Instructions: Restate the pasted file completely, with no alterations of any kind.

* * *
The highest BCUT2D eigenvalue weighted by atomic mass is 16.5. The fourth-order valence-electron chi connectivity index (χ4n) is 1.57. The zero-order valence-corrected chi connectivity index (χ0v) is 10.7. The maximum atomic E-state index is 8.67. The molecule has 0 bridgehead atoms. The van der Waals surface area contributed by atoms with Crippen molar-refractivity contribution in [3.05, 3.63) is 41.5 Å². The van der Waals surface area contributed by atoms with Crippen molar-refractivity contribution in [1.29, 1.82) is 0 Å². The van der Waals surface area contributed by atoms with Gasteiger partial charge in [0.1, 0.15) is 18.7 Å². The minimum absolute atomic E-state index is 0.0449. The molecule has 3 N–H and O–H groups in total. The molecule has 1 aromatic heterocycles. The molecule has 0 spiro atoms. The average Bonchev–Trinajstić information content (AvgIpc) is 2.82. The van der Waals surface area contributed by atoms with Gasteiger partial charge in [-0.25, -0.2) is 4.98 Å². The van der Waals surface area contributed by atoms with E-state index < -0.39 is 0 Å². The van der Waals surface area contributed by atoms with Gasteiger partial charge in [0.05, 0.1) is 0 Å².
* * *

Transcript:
The highest BCUT2D eigenvalue weighted by atomic mass is 16.5. The fourth-order valence-electron chi connectivity index (χ4n) is 1.57. The zero-order valence-corrected chi connectivity index (χ0v) is 10.7. The maximum atomic E-state index is 8.67. The molecule has 0 bridgehead atoms. The van der Waals surface area contributed by atoms with Crippen molar-refractivity contribution in [3.05, 3.63) is 41.5 Å². The van der Waals surface area contributed by atoms with Crippen molar-refractivity contribution in [1.29, 1.82) is 0 Å². The van der Waals surface area contributed by atoms with Gasteiger partial charge in [0.1, 0.15) is 18.7 Å². The minimum absolute atomic E-state index is 0.0449. The molecule has 3 N–H and O–H groups in total. The molecule has 1 aromatic heterocycles. The molecule has 0 spiro atoms. The average Bonchev–Trinajstić information content (AvgIpc) is 2.82. The van der Waals surface area contributed by atoms with Gasteiger partial charge in [-0.25, -0.2) is 4.98 Å². The van der Waals surface area contributed by atoms with E-state index < -0.39 is 0 Å². The van der Waals surface area contributed by atoms with Gasteiger partial charge in [0.05, 0.1) is 0 Å².